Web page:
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A Quick Guide to Kubernetes Persistent Storage (Gilad David Maayan )

What Is Persistent Storage?

Persistent storage, or nonvolatile storage, involves using data storage devices that can retain data after the device is powered off. The Kubernetes architecture initially offered only ephemeral storage volumes that were bound to the lifecycle of containers.

This type of storage works for stateful applications but does not allow you to retain data beyond the scope of the container. Later versions of Kubernetes storage introduced persistent storage volumes that enable you to build stateful applications.

Persistent Storage in Kubernetes

Containers are ephemeral by nature, meaning that they are started for a specific purpose and shut down when complete. On their own, containers don’t hold state data, and a new container instance has no “memory” of previous instances. A container does have storage, but it is known as “ephemeral storage” which is wiped out as soon as the container shuts down.

As developers adopt containers for additional use cases, there is a need to manage persistent storage as part of containerized applications. For example, a developer might want to run a database in a container, and have the data stored in a volume that persists even after the container shuts down.

Kubernetes, the popular container orchestrator, provides numerous management capabilities for groups of containers, called clusters. One of those capabilities is the ability to manage persistent storage. Kubernetes persistent storage allows administrators to maintain several types of persistent and non-persistent data in a Kubernetes cluster. Storage resources can then be used dynamically by multiple applications running on the cluster.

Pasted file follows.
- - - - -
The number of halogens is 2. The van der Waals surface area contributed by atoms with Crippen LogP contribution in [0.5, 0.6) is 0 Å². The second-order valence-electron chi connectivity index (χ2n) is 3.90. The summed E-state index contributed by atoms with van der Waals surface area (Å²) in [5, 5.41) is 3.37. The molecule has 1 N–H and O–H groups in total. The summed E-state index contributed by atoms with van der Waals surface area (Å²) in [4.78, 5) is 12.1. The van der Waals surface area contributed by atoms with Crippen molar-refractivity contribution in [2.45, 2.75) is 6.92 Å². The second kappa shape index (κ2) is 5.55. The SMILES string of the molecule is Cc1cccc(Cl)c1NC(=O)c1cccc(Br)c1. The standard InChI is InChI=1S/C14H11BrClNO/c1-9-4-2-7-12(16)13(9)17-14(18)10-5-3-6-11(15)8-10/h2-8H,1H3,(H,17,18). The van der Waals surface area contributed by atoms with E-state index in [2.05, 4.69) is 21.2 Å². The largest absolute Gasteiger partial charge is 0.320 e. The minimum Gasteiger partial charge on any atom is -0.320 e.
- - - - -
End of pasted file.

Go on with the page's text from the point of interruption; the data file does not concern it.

Kubernetes provides two primary mechanisms to help manage persistent storage:

  • Persistent Volume (PV)—PV is a storage element, either defined manually or created dynamically based on a storage class. It has an independent lifecycle, which is not determined by the lifecycle of Kubernetes pods. A pod can mount a PV, but when the pod shuts down, the PV remains and its data can still be accessed. Each PV can have custom properties such as type of disk, storage tier, or performance.

  • Persistent Volume Claim (PVC)—PVC is a storage request by a Kubernetes user. Any application running on a container can request storage, specifying the size and other characteristics of the storage it needs, based on the custom parameters (for example, SSD storage). The Kubernetes cluster can then provision a PV based on available storage resources.

Lifecycle of PV and PVC

Kubernetes offers the following provisioning options for persistent storage:

  • Static provisioning—cluster administrators can create PVs that offer storage resources. These static PVs remain in the Kubernetes API, available for future use. Once a PVC is made, the PV provides the requesting pod with storage.

  • Dynamic provisioning—if a static PV does not match a newly made PVC, the cluster tries to automatically provision a PV created according to the required storage class. Dynamic provisioning can work only if the storage classes are specified and configured in advance. Additionally, administrators need to enable the access controller for DefaultStorageClass in the API Server.


Here is how binding works in Kubernetes:

  • A user creates a PVC—defining the requested storage size and access mode.

  • The master matches resources—using a control loop, the master monitors new PVCs and looks for matching PVs. If matching PVs exist, the master binds the PV and PVC. Alternatively, it can also bind a dynamically-provisioned PV with the new PVC.

This process works to ensure that each request is fulfilled. As a result, users may receive a volume that exceeds their request.